Put the brakes on

Watch a representative from Ehlers, the city’s contracted financial advising firm, who gets paid to help cities borrow money, defend Minnetrista’s weak debt profile from Standard & Poors in this video from Monday night’s council meeting, rationalizing that because everyone else does it, it really isn’t a big deal. Well, of course a firm specializing in debt issuance would see it that way.

S&P Debt RatingMinnetrista’s debt service is 18.6% of total government fund expenditures and that is high, according to Standard & Poors which isn’t a firm specializing in debt issuance. They specialize in evaluating the credit worthiness of organizations. Perhaps we should heed the assessment from S&P rather than go along with the don’t worry be happy advice from our debt issuance firm.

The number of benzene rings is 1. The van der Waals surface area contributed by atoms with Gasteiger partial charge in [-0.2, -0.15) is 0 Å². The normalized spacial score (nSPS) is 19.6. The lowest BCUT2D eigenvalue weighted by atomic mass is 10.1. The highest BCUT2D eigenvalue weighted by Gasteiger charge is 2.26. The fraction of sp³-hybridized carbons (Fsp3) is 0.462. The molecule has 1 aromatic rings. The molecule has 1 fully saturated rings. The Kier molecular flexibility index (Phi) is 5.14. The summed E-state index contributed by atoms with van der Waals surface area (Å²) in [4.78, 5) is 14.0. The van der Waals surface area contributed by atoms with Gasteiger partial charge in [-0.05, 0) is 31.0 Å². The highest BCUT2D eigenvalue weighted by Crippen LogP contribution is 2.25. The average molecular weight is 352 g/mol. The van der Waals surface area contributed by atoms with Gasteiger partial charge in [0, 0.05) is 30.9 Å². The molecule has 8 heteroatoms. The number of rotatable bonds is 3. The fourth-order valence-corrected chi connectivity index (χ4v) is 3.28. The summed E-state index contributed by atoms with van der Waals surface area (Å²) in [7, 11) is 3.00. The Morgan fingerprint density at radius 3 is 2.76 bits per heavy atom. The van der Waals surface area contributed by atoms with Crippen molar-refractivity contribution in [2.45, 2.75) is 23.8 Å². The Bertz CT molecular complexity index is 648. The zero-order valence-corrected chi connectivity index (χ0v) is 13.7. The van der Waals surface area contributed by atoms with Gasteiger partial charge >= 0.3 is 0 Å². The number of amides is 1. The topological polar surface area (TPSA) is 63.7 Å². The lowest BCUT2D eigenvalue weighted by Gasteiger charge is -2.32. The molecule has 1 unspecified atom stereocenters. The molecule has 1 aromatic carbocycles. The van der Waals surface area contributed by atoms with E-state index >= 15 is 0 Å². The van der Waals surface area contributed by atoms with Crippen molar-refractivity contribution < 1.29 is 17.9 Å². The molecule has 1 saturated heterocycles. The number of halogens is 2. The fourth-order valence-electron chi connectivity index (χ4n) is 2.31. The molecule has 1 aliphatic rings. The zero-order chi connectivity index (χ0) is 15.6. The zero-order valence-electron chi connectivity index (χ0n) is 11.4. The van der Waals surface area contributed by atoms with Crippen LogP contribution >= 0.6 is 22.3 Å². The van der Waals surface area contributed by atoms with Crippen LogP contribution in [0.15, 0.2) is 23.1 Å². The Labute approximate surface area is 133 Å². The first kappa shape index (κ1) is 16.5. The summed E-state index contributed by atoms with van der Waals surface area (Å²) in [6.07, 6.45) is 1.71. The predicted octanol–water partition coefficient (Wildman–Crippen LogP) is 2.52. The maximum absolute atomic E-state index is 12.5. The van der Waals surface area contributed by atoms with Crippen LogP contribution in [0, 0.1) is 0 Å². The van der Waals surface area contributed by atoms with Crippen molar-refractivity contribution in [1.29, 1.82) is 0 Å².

debt growthBecause a city can just take the money out of constituents’ pockets it carries an obligation to make sure it manages debt responsibly. Even the Ehlers rep estimated Minnetrista would need to almost cut its debt service in half (reduce it to 10%) to change the S&P rating. Minnetrista needs to put the brakes on. Apparently so do a lot of other Minnesota cities.

Monday night’s discussion centered around refinancing some G.O. bonds and the city’s ratings relative to receiving favorable bids. Having a AA++ rating is a good thing and the city’s finances are strong partly because our residents are relatively affluent which translates into what they call a “high tax capacity” (there is plenty more to take) and there are funds stashed away in “special” funds that aren’t being used. But bond ratings are not the point here. Saddling future generations with debt that keeps growing is the point.

The eight page Standard & Poors rating wasn’t in our council packet or available to the public prior to the meeting.  I had to request a copy of the rating assessment to review prior to the meeting and asked that it be provided to the council. They had planned to hand it out during the council meeting. If residents would like a copy they can call city hall.

 

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